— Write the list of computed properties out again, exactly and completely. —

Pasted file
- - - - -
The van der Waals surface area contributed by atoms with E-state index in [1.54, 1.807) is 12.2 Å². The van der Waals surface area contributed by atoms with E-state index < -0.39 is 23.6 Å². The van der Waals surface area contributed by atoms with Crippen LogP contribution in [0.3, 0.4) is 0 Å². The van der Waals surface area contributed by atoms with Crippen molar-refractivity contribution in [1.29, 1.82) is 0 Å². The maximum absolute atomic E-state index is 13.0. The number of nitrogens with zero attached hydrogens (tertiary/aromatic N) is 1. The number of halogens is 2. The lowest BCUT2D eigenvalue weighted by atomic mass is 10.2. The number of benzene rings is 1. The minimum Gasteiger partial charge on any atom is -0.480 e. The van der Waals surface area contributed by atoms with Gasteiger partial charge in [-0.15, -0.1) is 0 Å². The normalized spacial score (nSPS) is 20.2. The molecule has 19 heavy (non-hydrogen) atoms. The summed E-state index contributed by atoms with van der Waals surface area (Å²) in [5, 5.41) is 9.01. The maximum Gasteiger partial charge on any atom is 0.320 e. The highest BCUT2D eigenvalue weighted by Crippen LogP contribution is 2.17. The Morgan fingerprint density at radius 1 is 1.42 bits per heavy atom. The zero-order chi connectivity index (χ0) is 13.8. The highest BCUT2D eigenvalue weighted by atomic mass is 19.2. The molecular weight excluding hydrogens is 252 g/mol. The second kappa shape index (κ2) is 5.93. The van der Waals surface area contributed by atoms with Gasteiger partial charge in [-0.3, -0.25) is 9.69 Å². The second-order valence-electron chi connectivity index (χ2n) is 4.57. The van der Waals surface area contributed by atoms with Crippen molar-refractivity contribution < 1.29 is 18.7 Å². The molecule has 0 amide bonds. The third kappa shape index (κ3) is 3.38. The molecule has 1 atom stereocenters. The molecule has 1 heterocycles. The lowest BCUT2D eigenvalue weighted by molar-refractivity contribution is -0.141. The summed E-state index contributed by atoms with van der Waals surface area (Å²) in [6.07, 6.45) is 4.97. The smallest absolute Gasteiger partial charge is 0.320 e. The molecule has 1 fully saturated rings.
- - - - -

The van der Waals surface area contributed by atoms with E-state index in [1.54, 1.807) is 12.2 Å². The van der Waals surface area contributed by atoms with E-state index < -0.39 is 23.6 Å². The van der Waals surface area contributed by atoms with Crippen LogP contribution in [0.3, 0.4) is 0 Å². The van der Waals surface area contributed by atoms with Crippen molar-refractivity contribution in [1.29, 1.82) is 0 Å². The maximum absolute atomic E-state index is 13.0. The number of nitrogens with zero attached hydrogens (tertiary/aromatic N) is 1. The number of halogens is 2. The lowest BCUT2D eigenvalue weighted by atomic mass is 10.2. The number of benzene rings is 1. The minimum Gasteiger partial charge on any atom is -0.480 e. The van der Waals surface area contributed by atoms with Gasteiger partial charge in [-0.15, -0.1) is 0 Å². The normalized spacial score (nSPS) is 20.2. The molecule has 19 heavy (non-hydrogen) atoms. The summed E-state index contributed by atoms with van der Waals surface area (Å²) in [5, 5.41) is 9.01. The maximum Gasteiger partial charge on any atom is 0.320 e. The highest BCUT2D eigenvalue weighted by Crippen LogP contribution is 2.17. The Morgan fingerprint density at radius 1 is 1.42 bits per heavy atom. The zero-order chi connectivity index (χ0) is 13.8. The highest BCUT2D eigenvalue weighted by atomic mass is 19.2. The molecular weight excluding hydrogens is 252 g/mol. The second kappa shape index (κ2) is 5.93. The van der Waals surface area contributed by atoms with Gasteiger partial charge in [-0.3, -0.25) is 9.69 Å². The second-order valence-electron chi connectivity index (χ2n) is 4.57. The van der Waals surface area contributed by atoms with Crippen molar-refractivity contribution < 1.29 is 18.7 Å². The molecule has 0 amide bonds. The third kappa shape index (κ3) is 3.38. The molecule has 1 atom stereocenters. The molecule has 1 heterocycles. The lowest BCUT2D eigenvalue weighted by molar-refractivity contribution is -0.141. The summed E-state index contributed by atoms with van der Waals surface area (Å²) in [6.07, 6.45) is 4.97. The smallest absolute Gasteiger partial charge is 0.320 e. The molecule has 1 fully saturated rings.